Like at any bookstore, not every book would appeal to every reader. Some titles: "Catholic Schoolboy Gone Bad," "Love in All the Wrong Places" and "Consequences." There were many young adult novels, and other novels went from sweet romance to steamy seduction, which was a fair percentage of the offerings.
Since I write mystery stories of my own, Tonya Kappes, a multi-published author from Kentucky who speaks with a southern twang, became my new favorite author-of-the-hour. I brought home her light-hearted mystery, "A Ghostly Undertaking," which is about a woman who owns a Kentucky funeral home.
Kappes sold 100,000 copies from October to April, and then Harper Collins called and contracted her to write the series for them, which realized a dream for her. She still is self-publishing as well.
Authors and people excited about books abounded. People filled their luggage on rollers with books. Someone wore a T-shirt that said, “Always go to bed with a good book or someone who has written one.” The atmosphere was exhilarating. Reading isn't dead.
I wanted to say, “Hi,” to Sheridan, but people constantly waited in line for her, which was true of Romig, Moore and several others. Their fans had come to see them, although plenty of authors sat pretty much alone, trying to get their names out there.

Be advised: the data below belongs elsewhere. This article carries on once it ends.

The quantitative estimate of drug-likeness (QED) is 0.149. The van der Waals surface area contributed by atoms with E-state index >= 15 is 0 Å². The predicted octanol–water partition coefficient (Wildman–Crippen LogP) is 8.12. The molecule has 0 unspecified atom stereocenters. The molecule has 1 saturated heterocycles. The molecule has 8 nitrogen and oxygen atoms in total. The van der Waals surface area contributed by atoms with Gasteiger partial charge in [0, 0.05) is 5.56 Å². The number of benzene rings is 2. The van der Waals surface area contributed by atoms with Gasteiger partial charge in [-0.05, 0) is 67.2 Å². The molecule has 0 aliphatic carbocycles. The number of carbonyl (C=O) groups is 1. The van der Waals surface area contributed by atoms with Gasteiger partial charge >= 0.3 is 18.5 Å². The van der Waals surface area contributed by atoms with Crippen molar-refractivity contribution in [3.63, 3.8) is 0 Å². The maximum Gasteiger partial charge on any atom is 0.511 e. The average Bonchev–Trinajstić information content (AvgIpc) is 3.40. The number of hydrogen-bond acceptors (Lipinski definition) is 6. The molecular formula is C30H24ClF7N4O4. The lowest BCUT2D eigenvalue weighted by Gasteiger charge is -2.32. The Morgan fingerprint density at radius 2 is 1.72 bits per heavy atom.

Reader Jessica Carter came from Commiskey, southeast of Seymour in southern Indiana, and had paid $10 for Sheridan's book, "Archer's Voice."
“I'd have paid $20, hands down,” Carter said. “It's one of the best books of 2014.”
An enthusiastic endorsement is always good. If Sheridan's line had dwindled, I probably would have blown my book budget. The Cincy Author Event was a great time. Since coming home, I've become Facebook friends with many of the Cincy authors. When I'm looking for something new to read, I will check out more of them.
My friends and I have signed up for Indy in November. I'm always open to new book friends, as long as they don't expect me to give up Andre any time soon.